What is fact and what is fiction in the stories he collects? And do historians give Herodotus adequate credit for what he has accomplished? It makes no matter. Almost every book, every thesis, every anecdote on Ancient Western Civilization can trace its seeds back to Herodotus, the original historical reference book.
Bottom line, this work is for the serious historical enthusiast. And if you are one, then it is very possible you will appreciate this as one of the most import works you have read.
The Persian Wars is an amazing window in time, among the greatest gifts from antiquity. Undoubtedly, this is the best way to get, at least, some appreciation of the brutality, superstition, enmity, doubt, hearsay, and ridiculous speculation that completely ruled the lives of every person living 2400 years ago.
I have found that only the ancient historians can provide us with a profound appreciation of the impact that superstition and religion had on essentially every human action. A modern historian can tell you this, but when you hear it from someone who lived then, as simply an everyday and integral part of their story, it really comes to life.
For me, it is a jaw-dropping experience to hear how some of the most import events in history were decided by a witch doctor's interpretation of the flight of birds or of the quality of the lobes of the liver of a sacrificial victim. Neither Hollywood nor our modern educational system gives us any real appreciation of the vast quantities of animals and people who were sacrificed in ancient times for these purposes.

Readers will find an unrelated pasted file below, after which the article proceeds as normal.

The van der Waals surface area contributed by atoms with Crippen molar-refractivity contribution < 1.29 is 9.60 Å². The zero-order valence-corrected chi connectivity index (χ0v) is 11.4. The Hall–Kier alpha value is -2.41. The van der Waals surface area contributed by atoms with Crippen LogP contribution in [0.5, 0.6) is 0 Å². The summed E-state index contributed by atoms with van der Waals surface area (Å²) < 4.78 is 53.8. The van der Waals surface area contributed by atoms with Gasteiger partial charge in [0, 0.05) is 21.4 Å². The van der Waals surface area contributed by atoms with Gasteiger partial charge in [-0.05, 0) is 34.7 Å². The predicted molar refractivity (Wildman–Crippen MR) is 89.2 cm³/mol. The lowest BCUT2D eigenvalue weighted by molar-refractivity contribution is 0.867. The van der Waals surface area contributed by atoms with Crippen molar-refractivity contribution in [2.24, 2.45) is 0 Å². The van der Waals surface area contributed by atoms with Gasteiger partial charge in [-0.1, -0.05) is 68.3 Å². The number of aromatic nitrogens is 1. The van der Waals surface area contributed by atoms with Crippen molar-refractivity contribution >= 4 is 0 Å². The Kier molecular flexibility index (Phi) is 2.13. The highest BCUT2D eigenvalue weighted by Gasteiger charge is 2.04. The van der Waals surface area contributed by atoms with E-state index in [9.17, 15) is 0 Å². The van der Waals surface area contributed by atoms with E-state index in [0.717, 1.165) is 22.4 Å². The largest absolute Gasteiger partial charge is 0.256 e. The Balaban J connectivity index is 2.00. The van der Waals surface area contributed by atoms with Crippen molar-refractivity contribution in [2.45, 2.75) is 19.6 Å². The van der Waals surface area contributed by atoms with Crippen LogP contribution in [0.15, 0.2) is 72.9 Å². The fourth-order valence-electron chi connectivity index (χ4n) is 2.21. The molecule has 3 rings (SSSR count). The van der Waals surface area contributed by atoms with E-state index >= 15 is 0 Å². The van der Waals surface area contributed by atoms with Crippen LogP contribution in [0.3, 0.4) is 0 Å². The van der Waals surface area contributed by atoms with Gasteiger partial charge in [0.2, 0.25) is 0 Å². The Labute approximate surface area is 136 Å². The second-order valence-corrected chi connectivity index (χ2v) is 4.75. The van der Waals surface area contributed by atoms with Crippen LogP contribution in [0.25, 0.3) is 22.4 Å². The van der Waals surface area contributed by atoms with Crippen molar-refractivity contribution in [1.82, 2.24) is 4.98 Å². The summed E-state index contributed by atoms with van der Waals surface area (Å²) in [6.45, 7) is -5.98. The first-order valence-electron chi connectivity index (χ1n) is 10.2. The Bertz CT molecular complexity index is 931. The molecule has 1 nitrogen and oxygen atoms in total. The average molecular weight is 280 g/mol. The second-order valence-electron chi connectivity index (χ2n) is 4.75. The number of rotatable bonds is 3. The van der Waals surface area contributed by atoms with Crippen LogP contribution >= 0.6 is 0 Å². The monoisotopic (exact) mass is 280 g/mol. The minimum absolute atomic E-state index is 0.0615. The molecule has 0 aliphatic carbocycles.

You are going to need a good atlas of ancient Greece and Persia if you listen to this. These are easily found in any public library. Unfortunately, there is no single history currently available from Audible that will provide you with the background you will need. I do not think it makes any difference whether you listen to Cyril Robinson's history of Greece before listening to Herodotus Persian Wars. Both presuppose that the reader has an education of the ancient world that most people born in the twentieth century do not have. Yet, each work fills in many of the pieces lacking in the other.
Charlton Griffin's narration is absolutely amazing. And I cannot imagine a more difficult work to narrate. MB
"You need to listen to this!"
?The Persian Wars? is my first purchase from audible and I am very pleased by the quality. Charlton Griffin is a great reader and all of his productions with Audio Connoisseur are well done.